Peony 'Sarah Bernhardt'

Peony 'Sarah Bernhardt'

Wednesday, July 26, 2017

Gardening for a Long, Healthy & Happy Life



I believe that gardens are the key to living a long, healthy, and happy life. Yesterday I turned 47 years old and am feeling reflective. This morning I was in such gratitude to have the energy, strength, and stamina for one hour of gardening with the help of my husband. Every day I experience new wonder, joy, hope, and inspiration in my garden.

There was a time, in fact many years of my life, when I could spend whole 8-hour days and entire weekends, working in my garden. Memory of these extended physical days spent tending my garden followed by a long hot shower and happily exhausted falling into bed for the best night’s sleep is bittersweet. I grieve for a healthy strong body with seemingly boundless energy.

Autoimmune disease and a number of chronic conditions have claimed my body. Crohn’s Disease has uninvited set up her permanent home in my bowels, and stubbornly refuses to leave. Every month it seems there is a new diagnosis, a new condition, a new part of my body affected. From my eyes, mouth, esophagus, stomach, intestines, thyroid, liver, gall bladder, brain, blood, skin, muscle, to my joints there is a constant ongoing battle in my body.

On a daily basis I never know how I am going to feel or what I will be able to accomplish. My energy, fatigue, and symptoms are mostly unpredictable. Most days it feels I am losing, as if “my body” is something separate from me, my personhood.

My body is not my adversary or my enemy.

My illness is my greatest teacher.

For much of the last year and a half I was so angry I refused to embrace illness as yet another opportunity for growth. I raged against that idea. Crohn’s disease and my other co-occurring conditions were unexpected and I was not going to surrender without a fight, let alone accept them.

For the last 18 months I have been on a dizzying array of medications, protocol diets, supplements, and treatments. I’ve consulted with numerous specialists and completely altered my lifestyle. Crohn’s Disease has no cure and I will have it the rest of my life. Since diagnosis my goal has always been to achieve remission, which my understanding is complete absence of symptoms.

Despair, desperation, hopelessness, failure, shame, guilt, and fear have dogged me at every step of the journey.

Here I am over a year later and I still experience symptoms on a daily basis. I have some improvements, which I am so grateful for. I am also incredibly grateful I do not experience a terminal or degenerative illness. Due to my health, I can still only work up to 15 hours/week and I only have about enough energy for about 4-6 hours a day of activity. That has been a huge adjustment for this go-getter workaholic used to 50-60 workweeks balancing multiple jobs and commitments. Recent diagnostic testing shows my Crohn’s inflammation has not improved and my GERD esophageal ulcers are worse.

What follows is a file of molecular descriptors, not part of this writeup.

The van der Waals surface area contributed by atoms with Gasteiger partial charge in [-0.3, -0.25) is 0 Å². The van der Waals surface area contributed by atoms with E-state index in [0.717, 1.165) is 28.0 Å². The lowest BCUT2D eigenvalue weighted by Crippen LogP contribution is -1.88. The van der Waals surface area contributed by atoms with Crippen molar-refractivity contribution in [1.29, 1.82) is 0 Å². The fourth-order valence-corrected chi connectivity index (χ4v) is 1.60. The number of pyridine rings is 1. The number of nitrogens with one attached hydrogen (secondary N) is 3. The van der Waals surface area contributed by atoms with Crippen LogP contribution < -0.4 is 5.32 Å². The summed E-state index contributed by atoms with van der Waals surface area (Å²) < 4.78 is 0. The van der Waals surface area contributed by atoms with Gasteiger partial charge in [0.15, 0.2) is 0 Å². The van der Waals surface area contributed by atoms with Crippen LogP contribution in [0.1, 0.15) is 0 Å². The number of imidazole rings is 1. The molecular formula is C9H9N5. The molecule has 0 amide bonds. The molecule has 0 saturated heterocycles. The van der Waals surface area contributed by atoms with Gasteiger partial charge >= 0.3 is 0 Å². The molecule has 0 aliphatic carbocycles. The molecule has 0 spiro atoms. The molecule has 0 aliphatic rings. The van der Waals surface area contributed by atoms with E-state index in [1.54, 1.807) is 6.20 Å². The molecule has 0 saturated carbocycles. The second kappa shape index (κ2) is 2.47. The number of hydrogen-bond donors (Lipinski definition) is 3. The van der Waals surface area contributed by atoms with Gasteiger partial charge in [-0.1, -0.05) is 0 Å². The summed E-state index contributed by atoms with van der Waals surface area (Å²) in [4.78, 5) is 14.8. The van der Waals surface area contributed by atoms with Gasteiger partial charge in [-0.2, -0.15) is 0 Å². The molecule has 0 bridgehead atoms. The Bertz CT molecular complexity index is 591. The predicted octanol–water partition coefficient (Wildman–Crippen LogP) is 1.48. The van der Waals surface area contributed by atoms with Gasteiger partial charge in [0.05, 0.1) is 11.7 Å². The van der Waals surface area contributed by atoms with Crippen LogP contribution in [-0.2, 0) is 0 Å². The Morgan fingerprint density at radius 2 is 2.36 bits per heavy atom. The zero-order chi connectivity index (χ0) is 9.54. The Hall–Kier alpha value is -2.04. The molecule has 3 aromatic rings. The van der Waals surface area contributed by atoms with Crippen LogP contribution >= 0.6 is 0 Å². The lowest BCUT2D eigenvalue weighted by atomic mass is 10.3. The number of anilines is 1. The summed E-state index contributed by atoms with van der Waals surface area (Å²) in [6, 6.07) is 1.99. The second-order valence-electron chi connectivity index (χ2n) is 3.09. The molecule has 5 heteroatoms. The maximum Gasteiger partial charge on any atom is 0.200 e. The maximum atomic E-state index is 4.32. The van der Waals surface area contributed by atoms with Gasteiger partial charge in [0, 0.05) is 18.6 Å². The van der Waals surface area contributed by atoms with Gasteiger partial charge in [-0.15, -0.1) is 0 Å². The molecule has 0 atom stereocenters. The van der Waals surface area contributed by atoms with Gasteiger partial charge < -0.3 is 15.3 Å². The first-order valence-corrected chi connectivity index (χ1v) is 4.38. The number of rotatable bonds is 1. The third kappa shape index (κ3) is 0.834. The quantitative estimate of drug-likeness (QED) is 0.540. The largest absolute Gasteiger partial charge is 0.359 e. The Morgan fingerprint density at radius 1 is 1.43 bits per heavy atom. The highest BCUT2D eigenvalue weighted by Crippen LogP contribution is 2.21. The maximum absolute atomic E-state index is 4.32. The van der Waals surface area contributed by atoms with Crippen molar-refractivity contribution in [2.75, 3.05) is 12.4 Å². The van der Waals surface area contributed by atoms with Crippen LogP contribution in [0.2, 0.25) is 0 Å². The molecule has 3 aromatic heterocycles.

Crohn’s remission has remained illusive.

Quality of life and preventing the worsening of my illnesses is my new health goal.

Every day I try to be as mindful as possible to what my body has to teach me. As new insights unfold about my childhood, past traumas, my relationships, and my creative process my illness is really proving to be my best teacher. I can have good quality of life and a healing positive attitude no matter what physical symptoms I experience. Each moment, each day is a new chance to be fully present in acceptance.

Acceptance does not equal approval.

I can dislike and not approve of my illnesses all I want. I do have to accept them, because that is reality. I have accepted Crohn’s Disease, my other conditions, my fatigue, my symptoms, and this entire process. Acceptance is the beginning of my physical, emotional, and spiritual healing.

My garden is an integral part of my healing process. Sitting in my garden as a place of sanctuary and restoration, I more able to stay fully present in my body in the moment through painful emotions and physical symptoms. Fully experiencing my garden gives me hope for the future and helps me look forward to all the seasons of my life. When I am fatigued, defeated, stressed, angry, and sad I come to my garden. I observe the plants, the flowers, the bugs, the birds, the animals, and the weather. A deep breath of nature is always healing.

The healing power of nature helps me even when I am not actually in my garden. When I have uncomfortable, intrusive, and painful medical procedures I visualize and meditate on my garden.

During my professional and academic training as a horticultural therapist I learned the evidence-based research behind the healing powers of nature. Views of nature lower blood pressure, heart rate, and muscle tension. These are all tangible measures of stress reduction. When hospital patients have a view of nature they need less pain medication. When prison inmates have a view of nature they have less sick calls to the infirmary. Nature can stimulate long-term memories in people with dementia. Nature is so healing it changes people’s lives.

My garden is changing my life.